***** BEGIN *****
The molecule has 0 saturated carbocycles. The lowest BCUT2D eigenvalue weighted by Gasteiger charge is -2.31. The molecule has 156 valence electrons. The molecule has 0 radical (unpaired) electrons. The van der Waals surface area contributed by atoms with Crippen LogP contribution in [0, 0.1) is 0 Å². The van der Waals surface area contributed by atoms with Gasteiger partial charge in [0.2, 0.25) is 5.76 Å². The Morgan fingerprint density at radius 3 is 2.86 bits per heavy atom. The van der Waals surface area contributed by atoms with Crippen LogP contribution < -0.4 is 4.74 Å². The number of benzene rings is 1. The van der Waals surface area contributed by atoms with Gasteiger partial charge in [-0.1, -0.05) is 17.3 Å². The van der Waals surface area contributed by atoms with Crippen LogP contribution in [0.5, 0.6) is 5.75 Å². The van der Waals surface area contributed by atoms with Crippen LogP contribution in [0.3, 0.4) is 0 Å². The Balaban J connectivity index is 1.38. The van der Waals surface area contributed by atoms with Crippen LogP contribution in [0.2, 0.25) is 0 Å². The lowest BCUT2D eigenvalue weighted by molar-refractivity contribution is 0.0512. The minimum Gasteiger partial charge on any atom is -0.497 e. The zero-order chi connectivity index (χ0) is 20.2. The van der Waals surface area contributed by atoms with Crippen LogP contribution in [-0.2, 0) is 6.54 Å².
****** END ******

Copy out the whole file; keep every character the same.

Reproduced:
The molecule has 0 saturated carbocycles. The lowest BCUT2D eigenvalue weighted by Gasteiger charge is -2.31. The molecule has 156 valence electrons. The molecule has 0 radical (unpaired) electrons. The van der Waals surface area contributed by atoms with Crippen LogP contribution in [0, 0.1) is 0 Å². The van der Waals surface area contributed by atoms with Gasteiger partial charge in [0.2, 0.25) is 5.76 Å². The Morgan fingerprint density at radius 3 is 2.86 bits per heavy atom. The van der Waals surface area contributed by atoms with Crippen LogP contribution < -0.4 is 4.74 Å². The number of benzene rings is 1. The van der Waals surface area contributed by atoms with Gasteiger partial charge in [-0.1, -0.05) is 17.3 Å². The van der Waals surface area contributed by atoms with Crippen LogP contribution in [0.5, 0.6) is 5.75 Å². The van der Waals surface area contributed by atoms with Crippen LogP contribution in [0.3, 0.4) is 0 Å². The Balaban J connectivity index is 1.38. The van der Waals surface area contributed by atoms with Crippen LogP contribution in [0.2, 0.25) is 0 Å². The lowest BCUT2D eigenvalue weighted by molar-refractivity contribution is 0.0512. The minimum Gasteiger partial charge on any atom is -0.497 e. The zero-order chi connectivity index (χ0) is 20.2. The van der Waals surface area contributed by atoms with Crippen LogP contribution in [-0.2, 0) is 6.54 Å².